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Thread: Cherry Family Plaque Process

  1. #1
    Join Date
    Feb 2008
    East Freeetown, Massachusetts

    Cherry Family Plaque Process

    This is at least 75% woodworking and about 10% CNC so I'll post it here cause I think more people will see it.

    I am still learning how to make good videos so the sound is a bit off - sorry for that.

    I started on this video at about 7:00 this morning and it is now 2:00 in the afternoon. Needless to say - creating a video like this is a lot of work.

    Even soo - I still want honest feedback.

    I like the music - and I know it's elevator music. That does not mean it is bad music.

    I Do hope it's an enjoyable video to watch.

  2. #2
    Join Date
    May 2007
    Kansas City, Missouri
    Really enjoyed the video Leo, have done some similar signs on my cnc, not as detailed, but that masking looks like it makes it a whole lot easier for painting the carved areas. I hand painted the last one and man was it a chore. Where do you get the masking? and what type of paints work with the masking?

    To a small child, the perfect granddad is unafraid of big dogs and fierce storms but absolutely terrified of the word boo. Robert Brault

  3. #3
    Join Date
    Jan 2009
    Enjoyed the video very much. The plaque was quite nice. You did a good job. Critique placing paper on board over long time
    wise. Barefoot in the park? No ear muffs? No push sticks on saw? Safety should be a part of such video. Overall I admire your
    production and effort.

  4. #4
    Join Date
    Dec 2006
    Melbourne, FL
    I love it - The Barefoot Woodworker!!

    Beautiful plaques.

  5. #5
    Join Date
    Feb 2008
    East Freeetown, Massachusetts
    I was one of the original hippies in the late 60's and early 70's.
    Only difference is I no longer am able to tie a pony tail like I used to.
    My insides are still the same.

    Nothing wrong with being barefoot in the shop.

    Yeah - safety violations - who lives in a glass house?

    Darren - the paint mask is available online of at sign supply stores. I set myself up as a professional sign maker with a local sign supply company. The mask is a bit pricy, but in my estimation worth it.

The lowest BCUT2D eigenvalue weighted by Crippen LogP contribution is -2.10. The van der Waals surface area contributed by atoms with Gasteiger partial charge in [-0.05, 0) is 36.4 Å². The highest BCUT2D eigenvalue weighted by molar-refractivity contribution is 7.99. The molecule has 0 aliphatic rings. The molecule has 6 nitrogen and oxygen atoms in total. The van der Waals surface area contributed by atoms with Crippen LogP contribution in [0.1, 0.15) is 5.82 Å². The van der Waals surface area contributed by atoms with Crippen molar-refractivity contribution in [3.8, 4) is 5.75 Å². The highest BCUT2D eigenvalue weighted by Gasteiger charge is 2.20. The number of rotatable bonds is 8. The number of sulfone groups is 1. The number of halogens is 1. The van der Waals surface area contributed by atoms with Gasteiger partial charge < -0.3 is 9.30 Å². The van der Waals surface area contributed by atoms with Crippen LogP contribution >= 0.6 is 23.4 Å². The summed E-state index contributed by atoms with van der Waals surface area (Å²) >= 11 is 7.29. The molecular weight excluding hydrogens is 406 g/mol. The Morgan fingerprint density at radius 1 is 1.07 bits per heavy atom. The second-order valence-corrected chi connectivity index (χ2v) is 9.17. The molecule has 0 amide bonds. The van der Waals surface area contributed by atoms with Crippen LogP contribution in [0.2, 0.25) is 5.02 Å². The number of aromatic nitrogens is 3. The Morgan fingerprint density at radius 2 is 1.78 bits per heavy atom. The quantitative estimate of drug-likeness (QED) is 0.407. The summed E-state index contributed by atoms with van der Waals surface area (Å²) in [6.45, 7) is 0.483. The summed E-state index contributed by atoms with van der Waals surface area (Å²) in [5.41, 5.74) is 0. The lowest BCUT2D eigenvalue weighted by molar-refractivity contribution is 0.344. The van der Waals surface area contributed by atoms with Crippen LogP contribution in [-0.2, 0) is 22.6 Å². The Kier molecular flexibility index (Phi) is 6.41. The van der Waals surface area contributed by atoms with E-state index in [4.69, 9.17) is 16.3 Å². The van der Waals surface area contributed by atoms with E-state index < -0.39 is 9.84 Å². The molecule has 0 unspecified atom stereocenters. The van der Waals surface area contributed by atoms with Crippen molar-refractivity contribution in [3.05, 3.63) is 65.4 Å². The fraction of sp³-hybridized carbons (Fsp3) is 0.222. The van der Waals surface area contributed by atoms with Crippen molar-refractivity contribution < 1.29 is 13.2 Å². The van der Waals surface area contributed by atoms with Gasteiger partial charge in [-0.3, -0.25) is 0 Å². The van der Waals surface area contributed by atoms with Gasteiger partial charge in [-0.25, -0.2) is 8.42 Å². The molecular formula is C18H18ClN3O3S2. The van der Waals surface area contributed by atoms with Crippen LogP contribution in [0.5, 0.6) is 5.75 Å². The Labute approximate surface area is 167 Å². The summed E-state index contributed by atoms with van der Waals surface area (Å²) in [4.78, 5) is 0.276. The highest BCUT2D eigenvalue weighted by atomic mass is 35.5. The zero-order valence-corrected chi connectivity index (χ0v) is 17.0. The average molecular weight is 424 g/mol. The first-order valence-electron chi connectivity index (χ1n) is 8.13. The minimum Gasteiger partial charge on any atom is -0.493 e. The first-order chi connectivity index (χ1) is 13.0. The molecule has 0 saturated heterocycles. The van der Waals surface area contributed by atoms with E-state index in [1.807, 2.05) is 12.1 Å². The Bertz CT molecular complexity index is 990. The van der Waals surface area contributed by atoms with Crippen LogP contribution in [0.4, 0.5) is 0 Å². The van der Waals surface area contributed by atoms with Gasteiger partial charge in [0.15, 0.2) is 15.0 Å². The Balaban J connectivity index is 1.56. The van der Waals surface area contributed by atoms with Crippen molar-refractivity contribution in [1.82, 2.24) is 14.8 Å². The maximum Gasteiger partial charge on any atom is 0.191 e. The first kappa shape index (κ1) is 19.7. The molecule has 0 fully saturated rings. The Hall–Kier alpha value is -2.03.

It's like the difference between painters tape and masking tape, if you compare it to contact paper. It it "made" to be 1) routed through, 2) painted over, 3) pealed off without leaving a residue.

    I spray shellac, several coats - then "flatten" the surface with 220 - like I talk about in the video. There must be NO places for paint to bleed capillary action into. After I v-groove - I shellac into the engraving to seal the carved text. I use Krylon spray paint. I like krylon over rustoleum because the colors are deeper and it covers better. I will apply 3-4 or 5-6 coats of paint. I don't like to cheap out what I do. I meticulously clean out the v-grooved text to be sure there are no fuzzies or pieces of wood in there.

    After peeling off the mask I lightly scrape the text with a single edged razor and I block sand with 220.

    This process gives me super super sharp edges with NO paint wicking into the wood. I also don't loose fine detail in shallow grooved engravings.

    Additionally - I use a 60 degree grooving bit to get the engraving a little deeper - that helps especially on the small detailed stuff.

    After the 220 block sand - I spray with minwax satin poly - 3-4 coats.

    Finally - I wet sand with 600 - then automotive rubbing compound by turtlewax - and I finish off with a paste wax and hand buffing.

    For picture hangers on the back - I use only really good screw eyes predrilled with my little egg beater drill and stranded picture hanger wire.

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